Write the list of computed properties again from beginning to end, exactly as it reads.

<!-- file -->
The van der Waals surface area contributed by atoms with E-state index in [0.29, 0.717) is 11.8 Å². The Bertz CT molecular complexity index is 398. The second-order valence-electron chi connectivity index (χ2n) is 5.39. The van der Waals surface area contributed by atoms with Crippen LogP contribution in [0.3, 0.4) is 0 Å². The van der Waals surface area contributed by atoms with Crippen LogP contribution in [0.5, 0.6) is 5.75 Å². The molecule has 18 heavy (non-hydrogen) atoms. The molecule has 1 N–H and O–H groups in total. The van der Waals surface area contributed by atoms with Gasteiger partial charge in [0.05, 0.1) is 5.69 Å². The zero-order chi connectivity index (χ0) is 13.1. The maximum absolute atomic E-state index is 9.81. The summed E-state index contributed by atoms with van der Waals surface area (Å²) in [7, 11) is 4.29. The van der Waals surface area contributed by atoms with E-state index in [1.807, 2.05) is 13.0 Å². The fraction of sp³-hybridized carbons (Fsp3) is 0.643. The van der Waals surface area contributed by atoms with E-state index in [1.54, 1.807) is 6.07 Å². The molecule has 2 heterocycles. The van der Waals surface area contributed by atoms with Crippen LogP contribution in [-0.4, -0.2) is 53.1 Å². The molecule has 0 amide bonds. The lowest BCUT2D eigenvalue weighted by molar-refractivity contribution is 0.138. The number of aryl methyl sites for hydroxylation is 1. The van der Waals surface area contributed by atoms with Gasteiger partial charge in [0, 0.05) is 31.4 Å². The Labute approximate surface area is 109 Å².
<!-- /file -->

The van der Waals surface area contributed by atoms with E-state index in [0.29, 0.717) is 11.8 Å². The Bertz CT molecular complexity index is 398. The second-order valence-electron chi connectivity index (χ2n) is 5.39. The van der Waals surface area contributed by atoms with Crippen LogP contribution in [0.3, 0.4) is 0 Å². The van der Waals surface area contributed by atoms with Crippen LogP contribution in [0.5, 0.6) is 5.75 Å². The molecule has 18 heavy (non-hydrogen) atoms. The molecule has 1 N–H and O–H groups in total. The van der Waals surface area contributed by atoms with Gasteiger partial charge in [0.05, 0.1) is 5.69 Å². The zero-order chi connectivity index (χ0) is 13.1. The maximum absolute atomic E-state index is 9.81. The summed E-state index contributed by atoms with van der Waals surface area (Å²) in [7, 11) is 4.29. The van der Waals surface area contributed by atoms with E-state index in [1.807, 2.05) is 13.0 Å². The fraction of sp³-hybridized carbons (Fsp3) is 0.643. The van der Waals surface area contributed by atoms with E-state index in [1.54, 1.807) is 6.07 Å². The molecule has 2 heterocycles. The van der Waals surface area contributed by atoms with Crippen LogP contribution in [-0.4, -0.2) is 53.1 Å². The molecule has 0 amide bonds. The lowest BCUT2D eigenvalue weighted by molar-refractivity contribution is 0.138. The number of aryl methyl sites for hydroxylation is 1. The van der Waals surface area contributed by atoms with Gasteiger partial charge in [0, 0.05) is 31.4 Å². The Labute approximate surface area is 109 Å².